In the years following the end of “Batman: The Animated Series,” it seemed that the production team headed by Bruce Timm, Paul Dini, Alan Burnett and Glen Murakami had sufficiently moved on…right along to a wonderful take on the Man of Steel with “Superman: The Animated Series.”
But with the anticipation for 1997’s live action “Batman & Robin,” Warner Bros. knew the time was still ripe to have the caped crusader on the small screen.
Fortunately for fans, while “Batman & Robin” was fairing quite poorly at the box office…a legend returned to television in the form of 1997’s “The New Batman Adventures.”
Completely revamped on a visual level, this incarnation of “Batman: The Animated Series” takes place a few years after the end of the first series.
In that time span, Dick Grayson (Loren Lester) has grown out of his role as Robin…leaving Gotham to find himself and return to the playing field as Nightwing.
Meanwhile, Batman (Kevin Conroy) has brought Barbara Gordon aka Batgirl (Tara Strong) on as an official member of his crime fighting circle…along with a new Robin named Tim Drake (Matthew Valencia), a homeless street urchin who assumes the mantle after proving himself in a fight against Two-Face.
Taking even more cues from the comics, the series successfully accomplishes setting itself apart from other Batman incarnations of the time.
For example, as opposed to the original version of the Penguin (which was mirrored after Danny DeVito’s flippered portrayal in order to market alongside “Batman Returns”) the “new” Penguin is designed more along the lines of a darker Burgess Meredith…and given a legitimate front for more white collar criminal activity as the owner of swank Gotham nightclub “The Iceberg Lounge.”
Other villains were given similar treatments, including the Scarecrow…who after two iterations in the original series is presented as his darkest incarnation EVER! Poison Ivy is also altered, complete with new green-toned skin just like in the current comic books.
The color scheme of the show…including having a blood red sky to represent night…is incredibly inspired and fits very well in determining the new look for the show.
The atmosphere of the show, overall, is also far more stylized as it was modeled more in line with the stark angles and clean lines of “Superman.” In terms of tone, it’s lightened up quite a bit with the decision to include Batman’s sidekicks a bit more than before. The battles and conflicts that make up the show, while still psychological in nature, are far more “super heroic” than the original animated series.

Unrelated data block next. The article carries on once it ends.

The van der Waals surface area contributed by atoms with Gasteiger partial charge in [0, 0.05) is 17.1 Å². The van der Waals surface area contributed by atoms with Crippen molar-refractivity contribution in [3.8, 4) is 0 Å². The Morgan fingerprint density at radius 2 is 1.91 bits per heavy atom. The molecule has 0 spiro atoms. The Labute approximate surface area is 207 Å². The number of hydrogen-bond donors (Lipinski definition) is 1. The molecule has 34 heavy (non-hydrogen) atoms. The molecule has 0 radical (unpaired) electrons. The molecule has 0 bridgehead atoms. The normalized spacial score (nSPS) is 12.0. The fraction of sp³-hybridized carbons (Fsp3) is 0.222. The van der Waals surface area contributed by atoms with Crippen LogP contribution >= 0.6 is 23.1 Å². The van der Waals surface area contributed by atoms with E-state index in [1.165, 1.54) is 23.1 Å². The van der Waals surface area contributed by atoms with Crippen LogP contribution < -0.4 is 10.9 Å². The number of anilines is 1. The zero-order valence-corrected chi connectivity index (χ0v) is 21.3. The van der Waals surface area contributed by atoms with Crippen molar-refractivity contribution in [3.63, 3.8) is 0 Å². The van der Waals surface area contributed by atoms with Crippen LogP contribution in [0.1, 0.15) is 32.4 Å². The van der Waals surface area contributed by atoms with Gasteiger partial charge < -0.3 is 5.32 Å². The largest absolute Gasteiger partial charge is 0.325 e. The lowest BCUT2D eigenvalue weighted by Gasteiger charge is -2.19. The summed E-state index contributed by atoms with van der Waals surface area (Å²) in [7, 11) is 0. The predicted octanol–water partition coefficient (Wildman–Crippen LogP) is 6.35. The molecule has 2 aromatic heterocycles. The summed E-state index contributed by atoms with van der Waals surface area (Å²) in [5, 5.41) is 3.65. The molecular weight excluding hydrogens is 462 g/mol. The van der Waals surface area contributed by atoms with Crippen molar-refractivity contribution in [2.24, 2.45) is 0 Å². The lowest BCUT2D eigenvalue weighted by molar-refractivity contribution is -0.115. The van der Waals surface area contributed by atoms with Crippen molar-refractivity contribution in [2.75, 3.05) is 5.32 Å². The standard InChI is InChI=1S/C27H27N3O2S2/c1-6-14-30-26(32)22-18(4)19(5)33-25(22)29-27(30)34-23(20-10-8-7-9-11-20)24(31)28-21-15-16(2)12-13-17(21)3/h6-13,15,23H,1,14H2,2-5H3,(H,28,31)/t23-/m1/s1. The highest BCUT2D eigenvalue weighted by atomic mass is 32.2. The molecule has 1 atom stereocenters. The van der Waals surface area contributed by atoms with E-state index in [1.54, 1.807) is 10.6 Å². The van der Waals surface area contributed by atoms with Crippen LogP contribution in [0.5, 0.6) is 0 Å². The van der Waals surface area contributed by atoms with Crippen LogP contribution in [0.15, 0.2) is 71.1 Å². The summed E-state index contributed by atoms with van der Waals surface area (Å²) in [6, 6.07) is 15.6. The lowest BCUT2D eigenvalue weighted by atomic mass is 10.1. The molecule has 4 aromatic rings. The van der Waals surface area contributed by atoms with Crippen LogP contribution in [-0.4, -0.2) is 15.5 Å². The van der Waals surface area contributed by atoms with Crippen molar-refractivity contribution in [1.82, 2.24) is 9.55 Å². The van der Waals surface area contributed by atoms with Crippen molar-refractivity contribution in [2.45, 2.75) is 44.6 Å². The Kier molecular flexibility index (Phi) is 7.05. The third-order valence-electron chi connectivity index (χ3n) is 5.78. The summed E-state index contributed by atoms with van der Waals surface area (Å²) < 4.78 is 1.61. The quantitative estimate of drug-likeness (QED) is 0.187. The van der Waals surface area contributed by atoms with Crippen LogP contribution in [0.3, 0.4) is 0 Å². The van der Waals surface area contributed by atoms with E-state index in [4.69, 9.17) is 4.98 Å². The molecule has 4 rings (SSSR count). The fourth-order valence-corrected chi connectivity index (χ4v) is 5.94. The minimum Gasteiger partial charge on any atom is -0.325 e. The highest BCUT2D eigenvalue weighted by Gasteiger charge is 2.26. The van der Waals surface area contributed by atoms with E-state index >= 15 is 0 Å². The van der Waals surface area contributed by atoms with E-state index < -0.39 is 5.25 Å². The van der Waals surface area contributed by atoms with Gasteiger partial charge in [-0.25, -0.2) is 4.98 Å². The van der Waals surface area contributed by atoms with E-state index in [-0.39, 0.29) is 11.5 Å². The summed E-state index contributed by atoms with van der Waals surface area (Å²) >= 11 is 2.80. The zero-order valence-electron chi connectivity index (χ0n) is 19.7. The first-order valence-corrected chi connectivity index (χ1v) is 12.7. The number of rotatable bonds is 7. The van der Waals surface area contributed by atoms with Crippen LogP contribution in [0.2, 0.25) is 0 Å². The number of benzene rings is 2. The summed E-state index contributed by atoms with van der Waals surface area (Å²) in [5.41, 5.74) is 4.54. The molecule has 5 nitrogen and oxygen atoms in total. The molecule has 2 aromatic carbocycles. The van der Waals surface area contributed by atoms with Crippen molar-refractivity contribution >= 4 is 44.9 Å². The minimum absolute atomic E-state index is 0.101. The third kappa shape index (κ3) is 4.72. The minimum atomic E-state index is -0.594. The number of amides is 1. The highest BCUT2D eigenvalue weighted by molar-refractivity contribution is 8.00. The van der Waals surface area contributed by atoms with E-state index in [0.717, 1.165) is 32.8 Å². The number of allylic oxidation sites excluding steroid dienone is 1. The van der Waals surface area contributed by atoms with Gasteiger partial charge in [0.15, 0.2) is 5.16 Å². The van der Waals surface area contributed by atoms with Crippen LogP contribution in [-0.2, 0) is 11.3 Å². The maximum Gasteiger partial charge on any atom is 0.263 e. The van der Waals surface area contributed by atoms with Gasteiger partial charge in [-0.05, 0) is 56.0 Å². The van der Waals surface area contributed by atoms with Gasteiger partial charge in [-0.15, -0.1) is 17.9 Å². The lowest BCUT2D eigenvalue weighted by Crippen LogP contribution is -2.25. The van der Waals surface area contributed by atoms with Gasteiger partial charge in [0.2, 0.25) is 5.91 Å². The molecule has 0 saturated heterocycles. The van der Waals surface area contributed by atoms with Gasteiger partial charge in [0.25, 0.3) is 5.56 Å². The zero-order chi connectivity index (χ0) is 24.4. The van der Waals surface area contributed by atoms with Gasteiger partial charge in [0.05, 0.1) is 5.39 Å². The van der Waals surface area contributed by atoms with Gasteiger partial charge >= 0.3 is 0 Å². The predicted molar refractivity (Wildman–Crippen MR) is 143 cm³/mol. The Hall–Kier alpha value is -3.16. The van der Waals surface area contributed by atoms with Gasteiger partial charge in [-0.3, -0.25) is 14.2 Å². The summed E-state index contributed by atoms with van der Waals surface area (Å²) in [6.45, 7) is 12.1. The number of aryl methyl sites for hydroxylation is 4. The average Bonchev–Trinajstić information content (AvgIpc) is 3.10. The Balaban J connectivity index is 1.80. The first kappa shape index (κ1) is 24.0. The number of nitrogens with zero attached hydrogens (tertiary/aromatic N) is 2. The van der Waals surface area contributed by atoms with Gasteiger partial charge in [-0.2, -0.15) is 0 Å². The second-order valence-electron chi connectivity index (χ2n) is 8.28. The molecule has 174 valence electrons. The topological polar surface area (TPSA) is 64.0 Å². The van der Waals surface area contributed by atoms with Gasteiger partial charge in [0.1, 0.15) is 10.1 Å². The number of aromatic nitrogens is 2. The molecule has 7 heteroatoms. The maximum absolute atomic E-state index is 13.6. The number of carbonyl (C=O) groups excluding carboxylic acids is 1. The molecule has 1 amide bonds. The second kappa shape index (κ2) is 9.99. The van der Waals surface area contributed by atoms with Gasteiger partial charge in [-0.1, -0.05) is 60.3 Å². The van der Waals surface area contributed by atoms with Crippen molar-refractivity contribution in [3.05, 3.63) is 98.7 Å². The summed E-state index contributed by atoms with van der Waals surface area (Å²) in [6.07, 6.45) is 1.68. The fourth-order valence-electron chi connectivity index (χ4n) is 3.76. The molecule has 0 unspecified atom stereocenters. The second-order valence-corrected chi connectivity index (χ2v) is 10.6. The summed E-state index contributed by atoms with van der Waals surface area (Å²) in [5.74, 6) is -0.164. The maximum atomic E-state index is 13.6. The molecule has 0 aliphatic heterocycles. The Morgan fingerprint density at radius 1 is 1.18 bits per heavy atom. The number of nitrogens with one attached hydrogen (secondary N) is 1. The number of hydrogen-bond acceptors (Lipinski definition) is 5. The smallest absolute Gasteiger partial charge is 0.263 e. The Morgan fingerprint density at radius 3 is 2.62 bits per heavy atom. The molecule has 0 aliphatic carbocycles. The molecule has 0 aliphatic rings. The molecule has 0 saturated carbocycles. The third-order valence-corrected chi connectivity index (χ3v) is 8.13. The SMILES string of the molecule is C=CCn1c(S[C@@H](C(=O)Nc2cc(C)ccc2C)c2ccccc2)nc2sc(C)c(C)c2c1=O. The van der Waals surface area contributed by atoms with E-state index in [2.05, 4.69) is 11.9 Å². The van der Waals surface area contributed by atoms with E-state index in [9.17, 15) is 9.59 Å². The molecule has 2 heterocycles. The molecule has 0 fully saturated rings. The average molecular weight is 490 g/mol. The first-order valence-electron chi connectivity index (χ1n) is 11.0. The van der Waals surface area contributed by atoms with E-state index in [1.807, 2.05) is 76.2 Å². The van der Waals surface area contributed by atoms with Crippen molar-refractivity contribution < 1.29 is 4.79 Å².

Even so, the show is just as incredible in its own unique way with its own set of rules.
Given that the show’s run only lasted two seasons (they’re more frequently counted as the fourth and fifth seasons of “The Animated Series,” but I decided to give them there own classification), there are only a handful of episodes…but despite that, the show manages to make quite the impression on several occasions.
Perhaps easily one of the premiere episodes of the show HAS to be “Over the Edge.”
Told as an epic “what if” scenario, Batgirl is knocked off the roof of City Hall by the Scarecrow…falling to her death right in front of Commissioner Gordon! Consumed with grief, Gordon discovers Bruce’s secret identity and leads a massive SWAT team in an attack on Wayne Manor (!!!) before hiring South American mercenary Bane to finish off Batman once and for all.
Within the span of 20 minutes, fans and audiences are given one of the most emotional Batman stories possible…and that’s a real sign of craftsmanship. There are Batman films that span everywhere from 75 minutes to two hours that don’t accomplish that!
Another great episode takes on the very notion of multiple interpretations of the caped crusader with “Legends of the Dark Knight” as three inner city kids imagine their own takes on Batman. In the first, it’s a great and colorful throwback to the Batman filmmation cartoons presented in the bombastically colorful stylings of ’50s Batman artist Dick Sprang as Batman and Robin thwart the Joker’s attempted robbery of the Walker Music Center.
The second (and most “fanboy” cheer inducing) is an animated vignette of Frank Miller’s legendary 1986 mini-series “Batman: the Dark Knight Returns.” Complete with Carrie Kelly as Robin and Batman’s conflict with the Mutant Gang Leader in the city dump, the sequence features noted character actor Michael Ironside (“Total Recall,” “Terminator: Salvation”) providing the hollow, gritty vocals for Batman. Ironside is most known by fans of the collected DC animated series for his reoccurring role as Darkseid in “Superman,” “Justice League” and “Justice League Unlimited.”
What “The New Batman Adventures” lacks in the ingenuity and genius of its predecessor (like using digital scores instead of a live orchestra for instance), it more than makes up for in storytelling ambition. A lot of the avenues the series took very much set the stage for the stories the producers and writers were willing to tell in later series such as “Batman Beyond” and “Justice League.”